China property

Ailing developers threaten China's economic outlook

Low demand and rising inventories are threatening China’s property developers with bankruptcy, which raises ugly questions for their lenders — and for our readers in last week’s web poll.
Boards advertising property for sale in Beijing, hinting at the downturn in China's real estate market (AFP)

Slumping sales in China’s real estate industry could be devastating for local developers, but the knock-on effects could be even more damaging. Worried, we asked our readers last week about how a property collapse may affect the country’s economic outlook.

The majority of respondents wavered between mild pessimism (“After two years of cooling the market, China may struggle to restart it”) and extreme negativity (“China’s banks are doomed. Again.”). But our readers are not alone in their gloom. The OECD also weighed in on the matter yesterday, saying in a report that China’s slowing property sector is “a prominent domestic risk overshadowing the economic outlook”.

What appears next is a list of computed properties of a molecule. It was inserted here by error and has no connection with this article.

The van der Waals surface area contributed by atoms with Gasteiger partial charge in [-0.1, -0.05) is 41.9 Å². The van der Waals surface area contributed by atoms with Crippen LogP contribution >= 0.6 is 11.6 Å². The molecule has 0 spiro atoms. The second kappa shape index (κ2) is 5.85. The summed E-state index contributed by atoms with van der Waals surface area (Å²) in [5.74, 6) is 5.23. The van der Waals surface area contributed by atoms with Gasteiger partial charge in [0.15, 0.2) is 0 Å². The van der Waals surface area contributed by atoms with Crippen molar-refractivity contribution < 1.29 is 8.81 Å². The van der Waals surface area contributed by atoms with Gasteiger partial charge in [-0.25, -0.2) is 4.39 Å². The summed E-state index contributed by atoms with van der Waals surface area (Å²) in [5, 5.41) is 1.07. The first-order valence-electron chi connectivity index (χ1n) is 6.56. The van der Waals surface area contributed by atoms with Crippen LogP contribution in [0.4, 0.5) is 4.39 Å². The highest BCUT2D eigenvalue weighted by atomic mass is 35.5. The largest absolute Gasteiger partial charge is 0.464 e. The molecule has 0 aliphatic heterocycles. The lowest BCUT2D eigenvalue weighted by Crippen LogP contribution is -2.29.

Some officials would probably even agree with that. After all, the government has spent close to two years trying to cool the property sector by making it harder for individuals to get mortgages and by choking off credit for developers. The problem is that mis-timing the relaxation of such measures could create new problems.

The big fear at the OECD is that a wave of bankruptcies among China’s developers would soon spread to the banks: “While the exit of small developers would not pose a problem, the failure of large promoters could put some bank lending at risk, perhaps triggering negative chain reactions,” it said in the report.


How will a Chinese property slump affect growth?

After two years of cooling the market, China may struggle to restart it

CBRC stress tests show there's no problem

China's banks are doomed. Again

China’s regulators have been worried about this for some time now. In April, the country’s banking supervisor asked banks to stress-test their loan books against a 50% drop in property prices and a 30% slump in the number of transactions. The resulting clean bill of health did not convince everyone, but even if the test had been unquestionably thorough, regulators may have underestimated the severity of their own measures.

Although prices have so far held up reasonably well, transaction volumes have dropped sharply, threatening a downward spiral that could stress the banks to beyond their limits — and that could put China’s economy “over the tipping point”, as Nomura analysts reported last week.

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